State park visitors may be exposed to credit card breach

Posted March 24, 2011, at 2:13 p.m.
Last modified March 24, 2011, at 5:27 p.m.

PORTLAND, Maine — A security breach may have exposed credit card information from people who bought Maine state park passes through an online vendor used by the state Conservation Department, and the potential breach could be much larger and involve consumers in other states, Maine officials said Thursday.

The company that handled the online park pass purchases warned that a malware attack potentially exposed credit cards used in transactions last year from March 21 to Dec. 22, said conservation spokeswoman Jeanne Curran. State officials learned of the problem last month.

Notices were sent to 970 credit card holders in Maine, and no one to date has reported any fraudulent charges, Curran said.

Maine officials sought to reassure residents that the problem was limited to park passes and did not affect any other state computer operations.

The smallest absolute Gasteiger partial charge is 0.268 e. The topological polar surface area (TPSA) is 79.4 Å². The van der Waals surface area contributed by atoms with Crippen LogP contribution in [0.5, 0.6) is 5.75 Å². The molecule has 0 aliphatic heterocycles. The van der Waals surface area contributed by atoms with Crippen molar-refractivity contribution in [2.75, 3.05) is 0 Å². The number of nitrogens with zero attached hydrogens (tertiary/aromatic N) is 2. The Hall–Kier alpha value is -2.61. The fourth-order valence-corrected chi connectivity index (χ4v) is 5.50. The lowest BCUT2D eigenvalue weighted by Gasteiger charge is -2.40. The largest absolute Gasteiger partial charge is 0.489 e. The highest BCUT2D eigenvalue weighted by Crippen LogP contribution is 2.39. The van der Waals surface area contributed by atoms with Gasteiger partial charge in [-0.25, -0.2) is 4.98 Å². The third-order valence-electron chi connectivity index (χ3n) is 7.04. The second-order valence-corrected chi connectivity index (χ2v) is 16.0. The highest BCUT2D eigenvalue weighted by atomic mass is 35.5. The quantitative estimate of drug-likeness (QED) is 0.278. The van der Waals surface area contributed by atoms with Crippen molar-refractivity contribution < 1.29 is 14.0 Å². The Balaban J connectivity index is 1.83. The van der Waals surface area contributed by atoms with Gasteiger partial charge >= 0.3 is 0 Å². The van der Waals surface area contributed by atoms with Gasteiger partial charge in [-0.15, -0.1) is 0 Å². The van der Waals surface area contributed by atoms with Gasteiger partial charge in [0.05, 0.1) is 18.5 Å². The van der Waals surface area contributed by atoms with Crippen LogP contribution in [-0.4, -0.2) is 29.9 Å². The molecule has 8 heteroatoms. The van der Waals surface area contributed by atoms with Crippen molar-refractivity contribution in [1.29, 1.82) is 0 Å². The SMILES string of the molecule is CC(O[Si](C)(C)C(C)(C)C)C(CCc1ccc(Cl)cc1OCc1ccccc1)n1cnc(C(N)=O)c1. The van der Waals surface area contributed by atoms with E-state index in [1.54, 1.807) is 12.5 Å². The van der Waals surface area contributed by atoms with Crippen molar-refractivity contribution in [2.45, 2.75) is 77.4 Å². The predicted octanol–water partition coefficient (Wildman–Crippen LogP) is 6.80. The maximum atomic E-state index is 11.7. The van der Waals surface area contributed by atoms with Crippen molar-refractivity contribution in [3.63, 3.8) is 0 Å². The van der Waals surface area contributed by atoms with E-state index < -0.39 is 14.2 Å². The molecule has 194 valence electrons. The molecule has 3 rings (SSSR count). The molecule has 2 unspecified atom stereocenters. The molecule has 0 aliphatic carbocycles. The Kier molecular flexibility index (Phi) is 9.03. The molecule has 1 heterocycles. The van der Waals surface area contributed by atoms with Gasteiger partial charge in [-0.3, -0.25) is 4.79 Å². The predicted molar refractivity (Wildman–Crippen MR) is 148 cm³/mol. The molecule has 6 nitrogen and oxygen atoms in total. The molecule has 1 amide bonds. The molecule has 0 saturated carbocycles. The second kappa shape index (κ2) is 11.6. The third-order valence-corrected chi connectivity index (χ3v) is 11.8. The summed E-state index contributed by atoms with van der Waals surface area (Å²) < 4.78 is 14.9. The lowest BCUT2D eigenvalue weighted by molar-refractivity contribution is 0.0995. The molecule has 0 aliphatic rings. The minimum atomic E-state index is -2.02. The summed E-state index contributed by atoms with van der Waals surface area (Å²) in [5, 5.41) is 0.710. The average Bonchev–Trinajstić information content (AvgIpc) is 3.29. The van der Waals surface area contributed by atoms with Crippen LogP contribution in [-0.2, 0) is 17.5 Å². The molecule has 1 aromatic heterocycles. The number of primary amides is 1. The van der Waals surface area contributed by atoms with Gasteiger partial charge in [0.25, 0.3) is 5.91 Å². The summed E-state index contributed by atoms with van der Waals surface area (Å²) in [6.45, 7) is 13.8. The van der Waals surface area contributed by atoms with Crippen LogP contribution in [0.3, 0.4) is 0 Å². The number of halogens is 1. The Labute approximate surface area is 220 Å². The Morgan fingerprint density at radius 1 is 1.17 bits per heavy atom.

“The message that I’d like to get across is that Maine.gov is secure,” said Secretary of State Charlie Summers, who serves as chairman of the board that oversees Maine.gov, the state’s official website. “Maine.gov was not breached.”

The online park pass transactions were handled by InfoSpherix, a Maryland company and subsidiary of San Diego-based Active Network. A spokeswoman had no immediate comment.

The scope of the security breach was unclear Thursday. Active Network manages online registration, payment processing, donations and transactions for businesses and organizations nationwide.

The company told Maine officials that the problem could go far beyond the state because hackers managed to breach several servers containing credit card numbers and expiration dates, said Assistant Attorney General Thom Harnett. Names associated with those cards were kept on another server, he said.

As a precaution, the Maine Attorney General’s Office alerted attorneys general in other states.

Maine officials said the number of credit cards that may have been exposed was around 1,000. State law required that notifications be mailed to card holders in Maine, and they were advised to report any suspicious activity.

 

 

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